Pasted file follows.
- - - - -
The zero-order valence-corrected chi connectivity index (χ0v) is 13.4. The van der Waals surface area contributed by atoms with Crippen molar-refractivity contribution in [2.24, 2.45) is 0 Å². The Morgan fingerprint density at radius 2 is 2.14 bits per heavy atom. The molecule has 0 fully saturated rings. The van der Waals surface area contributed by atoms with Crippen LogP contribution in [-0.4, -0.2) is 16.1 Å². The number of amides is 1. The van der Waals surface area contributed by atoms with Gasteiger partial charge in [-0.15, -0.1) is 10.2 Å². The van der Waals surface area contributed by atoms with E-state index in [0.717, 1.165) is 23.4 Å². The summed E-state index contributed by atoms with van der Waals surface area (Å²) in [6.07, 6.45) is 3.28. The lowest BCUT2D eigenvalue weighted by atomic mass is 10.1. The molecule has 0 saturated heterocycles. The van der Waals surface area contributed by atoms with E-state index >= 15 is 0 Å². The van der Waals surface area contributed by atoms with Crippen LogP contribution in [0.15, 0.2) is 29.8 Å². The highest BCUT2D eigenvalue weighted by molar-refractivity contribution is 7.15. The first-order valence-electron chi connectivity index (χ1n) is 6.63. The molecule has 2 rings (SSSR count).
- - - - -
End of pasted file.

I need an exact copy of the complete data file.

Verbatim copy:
The zero-order valence-corrected chi connectivity index (χ0v) is 13.4. The van der Waals surface area contributed by atoms with Crippen molar-refractivity contribution in [2.24, 2.45) is 0 Å². The Morgan fingerprint density at radius 2 is 2.14 bits per heavy atom. The molecule has 0 fully saturated rings. The van der Waals surface area contributed by atoms with Crippen LogP contribution in [-0.4, -0.2) is 16.1 Å². The number of amides is 1. The van der Waals surface area contributed by atoms with Gasteiger partial charge in [-0.15, -0.1) is 10.2 Å². The van der Waals surface area contributed by atoms with E-state index in [0.717, 1.165) is 23.4 Å². The summed E-state index contributed by atoms with van der Waals surface area (Å²) in [6.07, 6.45) is 3.28. The lowest BCUT2D eigenvalue weighted by atomic mass is 10.1. The molecule has 0 saturated heterocycles. The van der Waals surface area contributed by atoms with E-state index >= 15 is 0 Å². The van der Waals surface area contributed by atoms with Crippen LogP contribution in [0.15, 0.2) is 29.8 Å². The highest BCUT2D eigenvalue weighted by molar-refractivity contribution is 7.15. The first-order valence-electron chi connectivity index (χ1n) is 6.63. The molecule has 2 rings (SSSR count).